Thursday, November 17, 2016


Here's the second collection from the Campbellton, N.B. bluesy writer and singer, featuring an inspired leap from his debut. It all started with a trip to Dublin two years ago, that saw Richard wandering somewhat blindly around the ancient city, impressions that inspired and formed this set of seven tracks. It's not a Celtic influence though, at least not musically, but there are moments of intensity, a haunted tone and something old and mysterious.

I love the way this album sounds, which is unlike anything I can easily summon up for comparison. Echo and empty spaces are used to great effect in places, the cut I Can't Help It in particular sounding like it's come from some thick-walled old prison. Then there's the guitar work by a rotating group that features Keith Hallett, Carter Chaplin, Marc Doucet and Christien Belliveau, Producer Mike Trask sets it apart in the sound, with sizzling effects and nasty bites, an altogether fascinating sonic palette.

Volumes Of Beautiful Words has a huge guitar effect throughout, an eerie squall like the wind from an oncoming storm. Meantime, Richard is weaving in some magical words: "Neither volumes of beautiful words or an understanding of the rule of thirds can help you now," the rule of thirds being a photographer's technique to compose a shot by breaking the image into three vertical and horizontal lines.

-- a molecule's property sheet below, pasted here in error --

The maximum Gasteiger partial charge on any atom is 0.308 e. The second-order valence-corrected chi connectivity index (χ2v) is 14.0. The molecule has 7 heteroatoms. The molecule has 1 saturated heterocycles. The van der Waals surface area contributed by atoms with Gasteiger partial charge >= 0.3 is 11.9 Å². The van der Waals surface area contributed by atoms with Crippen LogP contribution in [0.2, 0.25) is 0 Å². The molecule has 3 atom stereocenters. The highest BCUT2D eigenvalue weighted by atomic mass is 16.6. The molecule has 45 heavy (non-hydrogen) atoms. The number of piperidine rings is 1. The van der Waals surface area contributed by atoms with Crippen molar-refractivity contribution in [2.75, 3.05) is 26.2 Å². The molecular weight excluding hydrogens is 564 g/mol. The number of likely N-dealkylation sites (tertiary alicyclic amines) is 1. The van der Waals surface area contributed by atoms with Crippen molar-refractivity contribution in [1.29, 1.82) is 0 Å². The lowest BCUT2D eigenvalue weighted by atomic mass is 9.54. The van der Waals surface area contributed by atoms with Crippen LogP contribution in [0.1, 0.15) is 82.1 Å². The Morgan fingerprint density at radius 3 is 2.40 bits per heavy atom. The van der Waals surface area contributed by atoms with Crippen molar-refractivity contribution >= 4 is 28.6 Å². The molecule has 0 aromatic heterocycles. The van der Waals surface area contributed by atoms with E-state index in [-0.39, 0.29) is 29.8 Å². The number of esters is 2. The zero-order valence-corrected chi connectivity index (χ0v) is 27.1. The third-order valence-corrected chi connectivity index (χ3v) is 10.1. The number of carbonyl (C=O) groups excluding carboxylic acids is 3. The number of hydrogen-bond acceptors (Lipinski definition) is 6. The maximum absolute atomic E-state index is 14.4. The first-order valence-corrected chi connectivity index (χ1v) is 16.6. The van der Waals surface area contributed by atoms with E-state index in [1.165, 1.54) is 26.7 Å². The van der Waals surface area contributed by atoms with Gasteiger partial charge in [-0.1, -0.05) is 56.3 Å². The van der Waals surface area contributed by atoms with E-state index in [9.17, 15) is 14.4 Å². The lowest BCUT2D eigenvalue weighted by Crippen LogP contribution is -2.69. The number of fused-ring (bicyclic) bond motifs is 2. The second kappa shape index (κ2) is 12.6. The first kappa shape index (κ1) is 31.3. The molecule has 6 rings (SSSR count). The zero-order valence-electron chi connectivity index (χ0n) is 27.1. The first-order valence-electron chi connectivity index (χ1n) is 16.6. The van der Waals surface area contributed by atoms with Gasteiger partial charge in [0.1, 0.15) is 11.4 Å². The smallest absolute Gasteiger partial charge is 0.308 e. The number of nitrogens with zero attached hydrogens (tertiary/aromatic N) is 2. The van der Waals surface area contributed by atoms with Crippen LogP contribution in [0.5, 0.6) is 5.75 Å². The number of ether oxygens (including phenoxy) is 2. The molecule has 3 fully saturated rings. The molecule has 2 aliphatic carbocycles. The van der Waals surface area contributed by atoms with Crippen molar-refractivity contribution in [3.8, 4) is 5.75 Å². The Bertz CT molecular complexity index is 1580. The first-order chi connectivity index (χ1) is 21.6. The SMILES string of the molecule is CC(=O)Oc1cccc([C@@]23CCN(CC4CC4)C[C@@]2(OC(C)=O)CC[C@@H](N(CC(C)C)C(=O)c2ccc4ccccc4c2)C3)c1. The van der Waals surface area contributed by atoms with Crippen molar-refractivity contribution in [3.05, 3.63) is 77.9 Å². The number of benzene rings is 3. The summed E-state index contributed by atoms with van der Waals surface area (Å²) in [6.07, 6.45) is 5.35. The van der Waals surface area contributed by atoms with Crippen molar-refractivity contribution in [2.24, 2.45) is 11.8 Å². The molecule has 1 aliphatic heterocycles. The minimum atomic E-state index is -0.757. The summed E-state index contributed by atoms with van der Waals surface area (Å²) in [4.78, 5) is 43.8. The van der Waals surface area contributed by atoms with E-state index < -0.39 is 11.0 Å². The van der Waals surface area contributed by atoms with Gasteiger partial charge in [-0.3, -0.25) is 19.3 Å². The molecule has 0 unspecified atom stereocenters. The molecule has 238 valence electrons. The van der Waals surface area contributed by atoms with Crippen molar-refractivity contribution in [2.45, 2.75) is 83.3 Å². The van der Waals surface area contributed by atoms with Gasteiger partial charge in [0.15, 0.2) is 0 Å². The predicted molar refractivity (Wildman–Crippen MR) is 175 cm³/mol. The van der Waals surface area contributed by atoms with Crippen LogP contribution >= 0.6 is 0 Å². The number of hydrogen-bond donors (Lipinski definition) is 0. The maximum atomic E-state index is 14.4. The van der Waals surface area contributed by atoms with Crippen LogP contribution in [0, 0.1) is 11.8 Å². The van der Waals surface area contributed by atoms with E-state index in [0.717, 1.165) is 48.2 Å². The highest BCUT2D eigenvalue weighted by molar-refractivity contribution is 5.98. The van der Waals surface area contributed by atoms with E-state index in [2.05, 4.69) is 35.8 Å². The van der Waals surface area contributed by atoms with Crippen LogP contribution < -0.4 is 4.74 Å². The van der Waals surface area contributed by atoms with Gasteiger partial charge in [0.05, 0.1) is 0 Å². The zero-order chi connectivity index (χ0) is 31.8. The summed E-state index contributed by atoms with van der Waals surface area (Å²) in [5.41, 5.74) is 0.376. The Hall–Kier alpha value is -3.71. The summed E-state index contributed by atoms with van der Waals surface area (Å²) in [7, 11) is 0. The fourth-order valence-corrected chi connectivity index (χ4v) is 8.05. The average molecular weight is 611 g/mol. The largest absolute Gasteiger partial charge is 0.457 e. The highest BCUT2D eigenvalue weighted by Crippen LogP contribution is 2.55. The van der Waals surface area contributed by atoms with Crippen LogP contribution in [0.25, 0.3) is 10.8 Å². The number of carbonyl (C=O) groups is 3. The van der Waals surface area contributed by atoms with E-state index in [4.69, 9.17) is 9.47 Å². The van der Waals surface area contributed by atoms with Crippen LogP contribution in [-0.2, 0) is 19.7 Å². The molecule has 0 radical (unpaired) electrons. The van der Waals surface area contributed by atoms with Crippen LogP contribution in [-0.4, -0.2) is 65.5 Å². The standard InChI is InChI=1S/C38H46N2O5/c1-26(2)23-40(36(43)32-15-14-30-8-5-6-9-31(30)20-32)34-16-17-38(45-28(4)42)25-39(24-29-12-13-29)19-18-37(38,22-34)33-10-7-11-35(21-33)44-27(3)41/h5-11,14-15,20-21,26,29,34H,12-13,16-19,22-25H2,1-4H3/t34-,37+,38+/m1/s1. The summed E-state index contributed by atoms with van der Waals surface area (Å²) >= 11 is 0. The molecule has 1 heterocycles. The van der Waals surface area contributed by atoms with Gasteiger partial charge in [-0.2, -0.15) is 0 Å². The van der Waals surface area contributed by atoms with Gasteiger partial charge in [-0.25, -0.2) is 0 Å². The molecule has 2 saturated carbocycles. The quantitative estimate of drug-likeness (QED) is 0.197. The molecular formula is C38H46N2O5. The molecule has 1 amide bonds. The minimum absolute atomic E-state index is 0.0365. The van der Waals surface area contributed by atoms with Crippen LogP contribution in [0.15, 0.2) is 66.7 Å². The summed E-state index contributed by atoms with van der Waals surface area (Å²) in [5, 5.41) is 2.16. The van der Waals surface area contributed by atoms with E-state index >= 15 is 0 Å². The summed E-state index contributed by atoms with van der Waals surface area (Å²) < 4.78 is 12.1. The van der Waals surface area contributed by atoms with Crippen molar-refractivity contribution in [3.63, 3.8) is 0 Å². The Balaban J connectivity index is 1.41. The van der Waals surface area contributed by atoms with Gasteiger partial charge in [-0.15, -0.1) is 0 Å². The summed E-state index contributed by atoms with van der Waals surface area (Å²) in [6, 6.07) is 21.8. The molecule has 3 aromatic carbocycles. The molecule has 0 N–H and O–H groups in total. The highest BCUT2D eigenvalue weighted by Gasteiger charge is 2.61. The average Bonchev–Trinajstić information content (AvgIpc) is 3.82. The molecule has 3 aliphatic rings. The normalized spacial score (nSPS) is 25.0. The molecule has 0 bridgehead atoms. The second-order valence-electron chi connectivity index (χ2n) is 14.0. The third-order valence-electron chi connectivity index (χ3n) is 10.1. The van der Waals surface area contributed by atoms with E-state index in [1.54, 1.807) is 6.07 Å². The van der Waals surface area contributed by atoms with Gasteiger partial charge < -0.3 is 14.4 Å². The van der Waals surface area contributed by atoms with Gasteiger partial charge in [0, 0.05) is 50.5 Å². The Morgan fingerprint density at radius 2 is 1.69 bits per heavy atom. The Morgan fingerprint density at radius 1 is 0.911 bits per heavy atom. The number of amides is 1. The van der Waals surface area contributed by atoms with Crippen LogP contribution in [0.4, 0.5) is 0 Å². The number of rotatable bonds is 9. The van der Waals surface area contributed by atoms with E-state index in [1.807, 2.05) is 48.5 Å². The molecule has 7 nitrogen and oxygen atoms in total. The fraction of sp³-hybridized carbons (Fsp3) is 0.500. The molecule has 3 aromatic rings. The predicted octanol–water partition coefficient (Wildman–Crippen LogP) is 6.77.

I Wish You'd Come With Me features soulful horns, a passionate vocal, but again a wild tone and surprising but very effective guitar notes from Marc Doucet, like a blues version of Lindsey Buckingham. Black Church is a tour-de-force which follows a drunkard through the Dublin streets, while more wild, mysterious guitar follows Richard's vocal through the lengthy journey. It features a full confession when the protagonist faces the priest: "He could swear he heard a snicker from the vicar's side of the booth." Nice internal rhyme, that.

I like how the set starts with a somewhat normal cut, I Fall Apart, which features some Hendrix-inspired salvos, and ends on a relatively familiar ballad style with All The Proof I Need, but goes in so many surprising and fulfilling ways throughout. I'm going to have to champion this one.

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